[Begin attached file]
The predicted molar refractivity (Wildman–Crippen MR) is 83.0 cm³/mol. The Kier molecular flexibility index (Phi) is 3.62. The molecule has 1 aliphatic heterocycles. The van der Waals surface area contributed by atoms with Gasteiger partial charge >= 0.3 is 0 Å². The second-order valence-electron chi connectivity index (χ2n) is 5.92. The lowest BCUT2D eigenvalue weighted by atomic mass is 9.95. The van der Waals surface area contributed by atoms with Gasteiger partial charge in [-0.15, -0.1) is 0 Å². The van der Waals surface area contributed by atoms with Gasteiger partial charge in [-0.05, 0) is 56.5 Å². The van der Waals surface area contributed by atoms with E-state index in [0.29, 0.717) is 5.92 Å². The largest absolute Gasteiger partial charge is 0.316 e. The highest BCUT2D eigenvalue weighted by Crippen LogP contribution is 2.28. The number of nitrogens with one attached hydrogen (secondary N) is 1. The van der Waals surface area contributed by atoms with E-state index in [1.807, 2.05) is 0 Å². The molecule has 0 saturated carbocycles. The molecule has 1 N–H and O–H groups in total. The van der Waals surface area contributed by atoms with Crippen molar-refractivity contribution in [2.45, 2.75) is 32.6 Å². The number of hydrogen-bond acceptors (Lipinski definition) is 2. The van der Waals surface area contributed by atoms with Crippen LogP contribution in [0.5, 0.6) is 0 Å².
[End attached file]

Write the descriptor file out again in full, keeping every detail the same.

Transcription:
The predicted molar refractivity (Wildman–Crippen MR) is 83.0 cm³/mol. The Kier molecular flexibility index (Phi) is 3.62. The molecule has 1 aliphatic heterocycles. The van der Waals surface area contributed by atoms with Gasteiger partial charge >= 0.3 is 0 Å². The second-order valence-electron chi connectivity index (χ2n) is 5.92. The lowest BCUT2D eigenvalue weighted by atomic mass is 9.95. The van der Waals surface area contributed by atoms with Gasteiger partial charge in [-0.15, -0.1) is 0 Å². The van der Waals surface area contributed by atoms with Gasteiger partial charge in [-0.05, 0) is 56.5 Å². The van der Waals surface area contributed by atoms with E-state index in [0.29, 0.717) is 5.92 Å². The largest absolute Gasteiger partial charge is 0.316 e. The highest BCUT2D eigenvalue weighted by Crippen LogP contribution is 2.28. The number of nitrogens with one attached hydrogen (secondary N) is 1. The van der Waals surface area contributed by atoms with E-state index in [1.807, 2.05) is 0 Å². The molecule has 0 saturated carbocycles. The molecule has 1 N–H and O–H groups in total. The van der Waals surface area contributed by atoms with Crippen molar-refractivity contribution in [2.45, 2.75) is 32.6 Å². The number of hydrogen-bond acceptors (Lipinski definition) is 2. The van der Waals surface area contributed by atoms with Crippen LogP contribution in [0.5, 0.6) is 0 Å².